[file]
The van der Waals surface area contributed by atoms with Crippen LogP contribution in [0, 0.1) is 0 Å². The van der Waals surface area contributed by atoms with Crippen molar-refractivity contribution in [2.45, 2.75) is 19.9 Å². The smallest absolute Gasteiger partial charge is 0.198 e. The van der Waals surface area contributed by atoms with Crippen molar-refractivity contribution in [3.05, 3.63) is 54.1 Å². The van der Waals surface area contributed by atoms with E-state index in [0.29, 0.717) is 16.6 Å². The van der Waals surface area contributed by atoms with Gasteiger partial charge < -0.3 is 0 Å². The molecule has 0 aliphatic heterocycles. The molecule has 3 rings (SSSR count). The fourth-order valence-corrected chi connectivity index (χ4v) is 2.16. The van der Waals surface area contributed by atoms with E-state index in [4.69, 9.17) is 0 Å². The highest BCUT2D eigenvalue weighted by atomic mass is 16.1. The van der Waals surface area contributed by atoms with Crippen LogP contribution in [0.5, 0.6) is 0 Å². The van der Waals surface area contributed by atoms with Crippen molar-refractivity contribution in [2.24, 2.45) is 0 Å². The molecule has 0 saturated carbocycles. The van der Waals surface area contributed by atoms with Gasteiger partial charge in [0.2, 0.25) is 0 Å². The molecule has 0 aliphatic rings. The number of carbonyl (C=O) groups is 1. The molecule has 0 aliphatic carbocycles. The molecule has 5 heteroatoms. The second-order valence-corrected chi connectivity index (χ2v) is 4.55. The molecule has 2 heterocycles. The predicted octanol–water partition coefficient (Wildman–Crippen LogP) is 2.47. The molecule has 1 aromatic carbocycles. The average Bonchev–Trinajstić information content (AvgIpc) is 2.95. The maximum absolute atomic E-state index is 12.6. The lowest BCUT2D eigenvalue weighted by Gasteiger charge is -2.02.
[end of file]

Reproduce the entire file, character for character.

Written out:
The van der Waals surface area contributed by atoms with Crippen LogP contribution in [0, 0.1) is 0 Å². The van der Waals surface area contributed by atoms with Crippen molar-refractivity contribution in [2.45, 2.75) is 19.9 Å². The smallest absolute Gasteiger partial charge is 0.198 e. The van der Waals surface area contributed by atoms with Crippen molar-refractivity contribution in [3.05, 3.63) is 54.1 Å². The van der Waals surface area contributed by atoms with E-state index in [0.29, 0.717) is 16.6 Å². The van der Waals surface area contributed by atoms with Gasteiger partial charge < -0.3 is 0 Å². The molecule has 0 aliphatic heterocycles. The molecule has 3 rings (SSSR count). The fourth-order valence-corrected chi connectivity index (χ4v) is 2.16. The van der Waals surface area contributed by atoms with E-state index in [4.69, 9.17) is 0 Å². The highest BCUT2D eigenvalue weighted by atomic mass is 16.1. The van der Waals surface area contributed by atoms with Crippen LogP contribution in [0.5, 0.6) is 0 Å². The van der Waals surface area contributed by atoms with Crippen molar-refractivity contribution in [2.24, 2.45) is 0 Å². The molecule has 0 saturated carbocycles. The van der Waals surface area contributed by atoms with Gasteiger partial charge in [0.2, 0.25) is 0 Å². The molecule has 0 aliphatic rings. The number of carbonyl (C=O) groups is 1. The molecule has 0 aliphatic carbocycles. The molecule has 5 heteroatoms. The second-order valence-corrected chi connectivity index (χ2v) is 4.55. The molecule has 2 heterocycles. The predicted octanol–water partition coefficient (Wildman–Crippen LogP) is 2.47. The molecule has 1 aromatic carbocycles. The average Bonchev–Trinajstić information content (AvgIpc) is 2.95. The maximum absolute atomic E-state index is 12.6. The lowest BCUT2D eigenvalue weighted by Gasteiger charge is -2.02.